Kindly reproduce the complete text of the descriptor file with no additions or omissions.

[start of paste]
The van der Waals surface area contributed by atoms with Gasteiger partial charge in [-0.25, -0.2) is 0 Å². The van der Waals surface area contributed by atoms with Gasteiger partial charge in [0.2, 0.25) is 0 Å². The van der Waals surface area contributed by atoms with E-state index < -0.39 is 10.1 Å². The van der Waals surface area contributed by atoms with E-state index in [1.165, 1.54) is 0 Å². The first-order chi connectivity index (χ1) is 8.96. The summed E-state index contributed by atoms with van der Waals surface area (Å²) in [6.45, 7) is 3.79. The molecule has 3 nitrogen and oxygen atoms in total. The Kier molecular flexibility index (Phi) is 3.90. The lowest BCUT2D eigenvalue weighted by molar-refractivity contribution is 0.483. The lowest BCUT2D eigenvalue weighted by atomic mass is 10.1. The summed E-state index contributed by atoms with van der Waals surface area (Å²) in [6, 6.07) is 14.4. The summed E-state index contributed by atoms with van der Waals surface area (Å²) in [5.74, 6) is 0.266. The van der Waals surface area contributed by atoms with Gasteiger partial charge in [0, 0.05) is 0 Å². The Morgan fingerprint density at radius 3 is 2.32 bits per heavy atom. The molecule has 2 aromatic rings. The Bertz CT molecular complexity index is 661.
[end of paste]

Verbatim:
The van der Waals surface area contributed by atoms with Gasteiger partial charge in [-0.25, -0.2) is 0 Å². The van der Waals surface area contributed by atoms with Gasteiger partial charge in [0.2, 0.25) is 0 Å². The van der Waals surface area contributed by atoms with E-state index < -0.39 is 10.1 Å². The van der Waals surface area contributed by atoms with E-state index in [1.165, 1.54) is 0 Å². The first-order chi connectivity index (χ1) is 8.96. The summed E-state index contributed by atoms with van der Waals surface area (Å²) in [6.45, 7) is 3.79. The molecule has 3 nitrogen and oxygen atoms in total. The Kier molecular flexibility index (Phi) is 3.90. The lowest BCUT2D eigenvalue weighted by molar-refractivity contribution is 0.483. The lowest BCUT2D eigenvalue weighted by atomic mass is 10.1. The summed E-state index contributed by atoms with van der Waals surface area (Å²) in [6, 6.07) is 14.4. The summed E-state index contributed by atoms with van der Waals surface area (Å²) in [5.74, 6) is 0.266. The van der Waals surface area contributed by atoms with Gasteiger partial charge in [0, 0.05) is 0 Å². The Morgan fingerprint density at radius 3 is 2.32 bits per heavy atom. The molecule has 2 aromatic rings. The Bertz CT molecular complexity index is 661.